Once upon a time the Mad Men of the early '70s told us that buying and sharing a Coke could "teach the world to sing in perfect harmony." Today, it seems as if this country has reached a point where serious people ask if the various rifts now existing can ever be overcome, if there is anything that can transcend the bitterness and hatred that appears to have split us along almost every fault line one can imagine - religious, political, ideological, racial, socio-economic, sexual, what have you. (Have I left anything out?)* We seem to be operating with no common definitions, no agreed-upon standards, not only disagreeing about the nature of good and evil but whether or not they even exist, and having contempt for those who disagree. At a time like this, considering the events of the last week or so, it seems like a good occasion to take a brief, unscientific look at how television has answered this question.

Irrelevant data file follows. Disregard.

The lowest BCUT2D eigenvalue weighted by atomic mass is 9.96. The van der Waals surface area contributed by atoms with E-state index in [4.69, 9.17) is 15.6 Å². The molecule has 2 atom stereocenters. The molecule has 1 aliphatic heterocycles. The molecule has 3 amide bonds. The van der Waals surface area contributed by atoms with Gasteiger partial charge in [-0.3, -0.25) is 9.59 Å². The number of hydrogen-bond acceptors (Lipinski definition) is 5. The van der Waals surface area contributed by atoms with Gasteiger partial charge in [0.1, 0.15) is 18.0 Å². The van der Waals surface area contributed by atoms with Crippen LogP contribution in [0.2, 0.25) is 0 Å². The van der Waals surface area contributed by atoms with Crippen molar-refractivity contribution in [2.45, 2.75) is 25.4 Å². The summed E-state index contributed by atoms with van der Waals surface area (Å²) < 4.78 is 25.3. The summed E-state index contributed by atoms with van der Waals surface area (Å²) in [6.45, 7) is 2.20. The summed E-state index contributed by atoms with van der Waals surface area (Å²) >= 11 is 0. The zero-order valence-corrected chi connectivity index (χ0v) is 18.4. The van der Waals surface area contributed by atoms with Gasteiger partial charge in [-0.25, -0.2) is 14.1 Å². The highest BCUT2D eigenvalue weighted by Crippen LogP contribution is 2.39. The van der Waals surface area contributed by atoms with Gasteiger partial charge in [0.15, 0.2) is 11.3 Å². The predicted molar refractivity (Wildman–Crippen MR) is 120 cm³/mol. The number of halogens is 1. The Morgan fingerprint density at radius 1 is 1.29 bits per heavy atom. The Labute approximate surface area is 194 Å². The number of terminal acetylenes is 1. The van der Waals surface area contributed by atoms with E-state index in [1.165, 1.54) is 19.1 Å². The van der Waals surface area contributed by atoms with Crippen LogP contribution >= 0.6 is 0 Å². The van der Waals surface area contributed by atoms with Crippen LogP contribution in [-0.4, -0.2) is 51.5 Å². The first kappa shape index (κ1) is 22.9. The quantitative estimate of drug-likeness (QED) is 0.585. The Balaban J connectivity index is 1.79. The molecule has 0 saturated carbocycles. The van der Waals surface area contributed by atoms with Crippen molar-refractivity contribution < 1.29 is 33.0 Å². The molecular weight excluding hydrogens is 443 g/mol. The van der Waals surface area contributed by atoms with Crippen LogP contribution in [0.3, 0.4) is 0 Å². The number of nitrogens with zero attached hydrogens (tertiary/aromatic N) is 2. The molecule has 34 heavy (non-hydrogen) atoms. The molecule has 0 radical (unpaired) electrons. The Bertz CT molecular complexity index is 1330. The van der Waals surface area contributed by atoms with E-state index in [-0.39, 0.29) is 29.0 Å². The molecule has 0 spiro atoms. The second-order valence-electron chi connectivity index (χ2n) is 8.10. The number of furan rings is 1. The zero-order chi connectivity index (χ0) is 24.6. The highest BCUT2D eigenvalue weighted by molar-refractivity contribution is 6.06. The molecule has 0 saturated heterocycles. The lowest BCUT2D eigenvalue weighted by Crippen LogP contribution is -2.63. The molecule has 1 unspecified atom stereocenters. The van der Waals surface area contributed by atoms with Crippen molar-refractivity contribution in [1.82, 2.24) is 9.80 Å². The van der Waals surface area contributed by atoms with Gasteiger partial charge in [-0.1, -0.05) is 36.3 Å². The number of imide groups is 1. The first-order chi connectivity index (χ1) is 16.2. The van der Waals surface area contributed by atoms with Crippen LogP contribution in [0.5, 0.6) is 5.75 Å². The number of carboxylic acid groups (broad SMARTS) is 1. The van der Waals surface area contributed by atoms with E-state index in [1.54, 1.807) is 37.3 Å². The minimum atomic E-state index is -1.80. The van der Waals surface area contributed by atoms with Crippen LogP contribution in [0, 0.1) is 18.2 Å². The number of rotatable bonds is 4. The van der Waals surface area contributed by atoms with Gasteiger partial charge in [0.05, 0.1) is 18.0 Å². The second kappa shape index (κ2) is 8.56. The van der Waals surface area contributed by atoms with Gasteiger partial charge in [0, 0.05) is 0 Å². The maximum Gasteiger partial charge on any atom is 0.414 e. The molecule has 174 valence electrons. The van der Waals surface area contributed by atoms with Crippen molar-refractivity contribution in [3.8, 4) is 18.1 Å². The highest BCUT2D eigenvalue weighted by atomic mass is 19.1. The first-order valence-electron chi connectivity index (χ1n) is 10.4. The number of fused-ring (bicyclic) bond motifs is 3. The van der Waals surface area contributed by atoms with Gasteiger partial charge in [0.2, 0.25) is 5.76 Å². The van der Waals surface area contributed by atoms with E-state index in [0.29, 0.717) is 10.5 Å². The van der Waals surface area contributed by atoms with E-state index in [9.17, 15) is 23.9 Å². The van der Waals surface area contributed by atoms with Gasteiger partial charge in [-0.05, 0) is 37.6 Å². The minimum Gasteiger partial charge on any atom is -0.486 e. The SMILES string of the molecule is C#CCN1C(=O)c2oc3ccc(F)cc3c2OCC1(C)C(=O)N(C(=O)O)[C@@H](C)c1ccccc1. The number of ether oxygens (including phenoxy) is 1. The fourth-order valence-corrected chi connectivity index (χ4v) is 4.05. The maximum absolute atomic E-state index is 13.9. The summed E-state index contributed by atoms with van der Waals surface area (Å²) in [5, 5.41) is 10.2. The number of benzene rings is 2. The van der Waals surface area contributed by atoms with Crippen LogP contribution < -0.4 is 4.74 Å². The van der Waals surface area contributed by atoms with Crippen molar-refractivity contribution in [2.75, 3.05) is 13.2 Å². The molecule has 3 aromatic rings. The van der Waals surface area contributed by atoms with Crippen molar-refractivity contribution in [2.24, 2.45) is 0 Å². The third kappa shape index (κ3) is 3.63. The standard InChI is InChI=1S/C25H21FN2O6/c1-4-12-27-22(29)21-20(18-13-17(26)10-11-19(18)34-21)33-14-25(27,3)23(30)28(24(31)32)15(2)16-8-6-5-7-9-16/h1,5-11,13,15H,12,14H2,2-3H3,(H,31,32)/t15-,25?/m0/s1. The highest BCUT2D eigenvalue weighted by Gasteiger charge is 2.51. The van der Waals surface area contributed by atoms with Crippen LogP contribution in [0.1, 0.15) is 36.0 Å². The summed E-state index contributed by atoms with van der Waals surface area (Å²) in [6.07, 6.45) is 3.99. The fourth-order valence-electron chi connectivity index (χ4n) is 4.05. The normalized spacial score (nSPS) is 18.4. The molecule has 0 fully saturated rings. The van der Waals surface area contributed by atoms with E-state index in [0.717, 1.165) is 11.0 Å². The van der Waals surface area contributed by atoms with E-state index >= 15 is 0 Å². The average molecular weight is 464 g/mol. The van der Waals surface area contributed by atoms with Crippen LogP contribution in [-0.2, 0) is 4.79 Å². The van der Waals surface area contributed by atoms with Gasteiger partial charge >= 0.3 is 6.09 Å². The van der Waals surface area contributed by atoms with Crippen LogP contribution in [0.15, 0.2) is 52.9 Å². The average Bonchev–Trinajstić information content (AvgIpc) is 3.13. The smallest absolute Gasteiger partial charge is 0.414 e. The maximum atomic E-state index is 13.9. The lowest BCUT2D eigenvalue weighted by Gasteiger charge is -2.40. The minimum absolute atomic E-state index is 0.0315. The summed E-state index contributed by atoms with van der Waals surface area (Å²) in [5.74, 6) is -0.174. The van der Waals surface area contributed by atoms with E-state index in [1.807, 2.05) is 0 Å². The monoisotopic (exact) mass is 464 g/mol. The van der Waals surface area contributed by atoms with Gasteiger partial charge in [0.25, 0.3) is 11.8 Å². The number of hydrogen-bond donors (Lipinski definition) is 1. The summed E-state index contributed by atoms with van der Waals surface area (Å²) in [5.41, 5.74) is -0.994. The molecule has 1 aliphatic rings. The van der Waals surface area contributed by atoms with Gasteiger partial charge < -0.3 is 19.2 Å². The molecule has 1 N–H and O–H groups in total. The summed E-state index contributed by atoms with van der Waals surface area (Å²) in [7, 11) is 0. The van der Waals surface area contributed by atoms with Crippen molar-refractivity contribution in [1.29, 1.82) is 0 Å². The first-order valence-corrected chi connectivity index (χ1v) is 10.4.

*Even Coca-Cola and other soft drinks are divisive nowdays, thanks to the desire of the health police to cure Americans of their obesity.

I use the term "unscientific" advisedly, because in fact the main instigators in such scenarios are often scientists, who fall into two main categories: the benign scientists, who react in a way similar to what we see in this episode, by creating a man-made threat which they hope will bring the world together, usually against the threat of nuclear war between the superpowers. The other scenario we see often casts the scientists as less benign, as elitists who feel their superior knowledge and ability entitles them to make unilateral decisions in the name of "peace," decisions which often involve breaking a few eggs, so to speak, in the service of a greater good.